Southern Reach Trilogy — Jeff VanderMeer
Jeff VanderMeer's 2014 trilogy of novels, including Annihilation, Authority, and Acceptance. Southern Reach is a secret agency that manages expeditions into an area known as Area X. Area X is an uninhabited and abandoned area that nature has begun to reclaim. The novels follow various characters some of which are part of the expeditions and some are part of the staff. The novels take a chilling turn when the characters begin to see the truth of Area X.
Why I read this book: Stephen King recommended it on Twitter.
Carried Away — Alice Munro
Nobel Prize in Literature author Alice Munro’s collection of short stories range from early works to recent publications from her career. Demonstrating a wide range in her talents as an author, Munro captures the Canadian literary canons throughout her work and brings rural and city characters to life. Select stories follow previous narratives in the collection creating a wholesome experience as the reader is grows immersed in the ever-developing narrative.
Why I read this book: My partner wrote an inscription in it for my nineteenth birthday so I attempted to finish it before I turned twenty.
House of Leaves — Mark Z. Danielewski
The 700 page novel combines the story of Will Navidson, a prize winning photographer slowly losing his mind and his family thanks to an ever growing house, and the daily life of Johnny Truant, the man who finds the manuscript of The Navidson Record, a book written about the experience of Will Navidson. Purposely published with pages missing and long winded details, only those who are more interested in the journey instead of the destination should bother to read this book. Considered by some as modern literary canon, this read is designed to be read carefully and slowly, not in a handful of days.
Why I read this book: I was desperate to a find something to read in an internetless trailer park in Florida and a friend recommended it.
Luckiest Girl Alive - Jessica Knoll
Luckiest Girl Alive tells the story of Ani FaNelli, who after enduring public humiliation during her time in high school, looked to reinvent herself. As an adult, Ani accomplishes such that with a dream job, a perfect fiancé, and a wardrobe one can only dream of. But Ani has a secret, something still buried in her past that is itching to come out and destroy the perfect life that she has worked so hard to achieve. With constant twist and turns, Luckiest Girl Alive explores the idea of what it truly means to “have it all” and what it’ll take to get there.
Why I read this book: After exploring the limited book section at my work, I noticed that the cover if this novel compares the book to Gone Girl, one of my favorite novels I read last year, so naturally, I had to give Knoll’s book a shot.
War and Peace — Leo Tolstoy
In the opening pages of Tolstoy’s “War and Peace” we are caught in the temporal ease of Russia’s aristocracy, as Anna Pavlovna Scherer and Prince Vassily argue over the Napoleonic campaign, Russia’s relation to its pernicious curtain, and of the individual’s predilection – didactic, existentialist, religious – to war, to glory, to empire. It is the perennial plight of individual verses collective, and of tradition rebuking modernity. What, like other novels dealing witharisto cry such as Waugh’s Brideshead Revisited, Warton’s The Age of Innocence, or Mann’s The Magic Mountain, we come to see is the insularity and alienation of this social sect. It is a small world, with grandiloquent and unchanging ideals. It is the conservation, or prospect of these aspirations that, conclusively, defines “War and Peace.” Russia’s vehement contention against Napoleonic usurpation: against empire, nationalism, non-aristocracy, and reform is the bulwark of the novel. But, this too, changes. It is a battle between the aberrant.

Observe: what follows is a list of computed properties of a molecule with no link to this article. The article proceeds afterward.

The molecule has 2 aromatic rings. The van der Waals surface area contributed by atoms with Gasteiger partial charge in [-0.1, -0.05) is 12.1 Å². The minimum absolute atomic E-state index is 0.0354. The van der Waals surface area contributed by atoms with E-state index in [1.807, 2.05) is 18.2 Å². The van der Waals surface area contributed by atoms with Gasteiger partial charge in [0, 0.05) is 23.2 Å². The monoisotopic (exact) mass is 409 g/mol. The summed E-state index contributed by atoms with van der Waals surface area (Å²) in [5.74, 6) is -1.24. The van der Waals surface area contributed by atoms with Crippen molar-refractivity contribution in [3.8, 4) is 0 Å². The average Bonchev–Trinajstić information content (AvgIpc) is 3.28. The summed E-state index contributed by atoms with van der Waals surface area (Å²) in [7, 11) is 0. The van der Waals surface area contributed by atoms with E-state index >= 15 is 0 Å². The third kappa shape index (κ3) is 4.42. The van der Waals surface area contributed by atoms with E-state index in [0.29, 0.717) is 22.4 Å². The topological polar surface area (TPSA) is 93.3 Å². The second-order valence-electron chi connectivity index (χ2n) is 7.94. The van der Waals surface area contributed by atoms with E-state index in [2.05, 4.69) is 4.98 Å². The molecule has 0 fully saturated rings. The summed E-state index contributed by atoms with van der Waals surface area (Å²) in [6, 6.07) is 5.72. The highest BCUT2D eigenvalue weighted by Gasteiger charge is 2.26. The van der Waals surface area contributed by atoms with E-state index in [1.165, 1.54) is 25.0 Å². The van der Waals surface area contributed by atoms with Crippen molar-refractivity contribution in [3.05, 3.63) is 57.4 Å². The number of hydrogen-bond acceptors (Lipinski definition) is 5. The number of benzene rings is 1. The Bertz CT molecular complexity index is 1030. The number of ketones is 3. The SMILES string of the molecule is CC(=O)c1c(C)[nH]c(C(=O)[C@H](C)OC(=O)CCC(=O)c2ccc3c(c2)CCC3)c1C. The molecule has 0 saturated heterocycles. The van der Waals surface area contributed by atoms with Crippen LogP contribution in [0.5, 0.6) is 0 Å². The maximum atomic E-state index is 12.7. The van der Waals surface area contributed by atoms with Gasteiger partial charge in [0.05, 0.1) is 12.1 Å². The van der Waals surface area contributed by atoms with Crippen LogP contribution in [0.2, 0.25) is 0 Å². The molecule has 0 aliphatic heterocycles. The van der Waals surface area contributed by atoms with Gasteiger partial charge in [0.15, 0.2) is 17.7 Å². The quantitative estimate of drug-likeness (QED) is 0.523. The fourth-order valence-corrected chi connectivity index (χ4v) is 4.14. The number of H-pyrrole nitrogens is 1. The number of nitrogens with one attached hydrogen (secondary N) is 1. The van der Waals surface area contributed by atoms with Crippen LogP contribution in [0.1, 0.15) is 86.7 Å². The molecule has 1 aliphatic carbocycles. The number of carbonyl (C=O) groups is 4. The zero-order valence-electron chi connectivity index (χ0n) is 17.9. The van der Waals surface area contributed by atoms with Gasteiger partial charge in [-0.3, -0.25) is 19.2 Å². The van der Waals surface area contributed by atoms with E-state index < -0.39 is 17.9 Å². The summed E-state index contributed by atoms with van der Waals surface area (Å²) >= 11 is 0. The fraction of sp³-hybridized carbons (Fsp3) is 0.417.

I opine on Tolstoy’s temerity in categorically deconstructing the Russo-French relationship during the Napoleonic wars is, in itself, a superlative achievement. It allows we, the reader, to access myriad characters with juxtaposed personalities. What we can surely laud in this vastness is the elucidation of the individual. Tolstoy has a gift for plucking out heartbreak or happiness in heavous campaigns and collusive St. Peterborough parties. For example, Pierre, a bastard who inherits millions, becomes the objection of adulation amongst the Russian nobility and marries the daughter of the disenfranchised Prince Vassily: “All this had to be and could not have been otherwise… so it’s useless to ask whether it is or good or bad.” Or, say, infantryman Rostov, who, during his initial campaign, upon seeing French soldiers advancing upon him, thinks: “ ‘Can they be coming to me? Really coming to me? And why? To kill me? Me whom everyone loves?’ He recalled his mother’s love for him, the love of his family and friends, and the intention of the enemy to kill him seemed impossible.” War, without its fatuity or inanities or vagaries, is of epic scale and documentation. And peace? For Tolstoy, worthy of the same perspicuous attention, irreverence, and realism. This is the author’s lissome talent, his pulchritude, his connivance, his enormous talent.
Why I read this book: Mass. Plot. Ultimately, though, it is also its failing for the daunted. To those I say, do not relent. It is worth the effort.
Penny El Khatib
The Catcher In The Rye — J.D. Salinger
I am currently half way through The Catcher In The Rye and I have no idea what exactly this novel is about. For how popular the novel is almost no one could give me a clear answer of what the novel is about, to write give the readers of RATS some inside knowledge. All I can say is I strongly suggest you read this novel, Holden Caulfield the main character is extremely relatable and captures your teen angst from a years ago.
Why I read this book: Honestly, I just wanted to see why Hinkley went insane.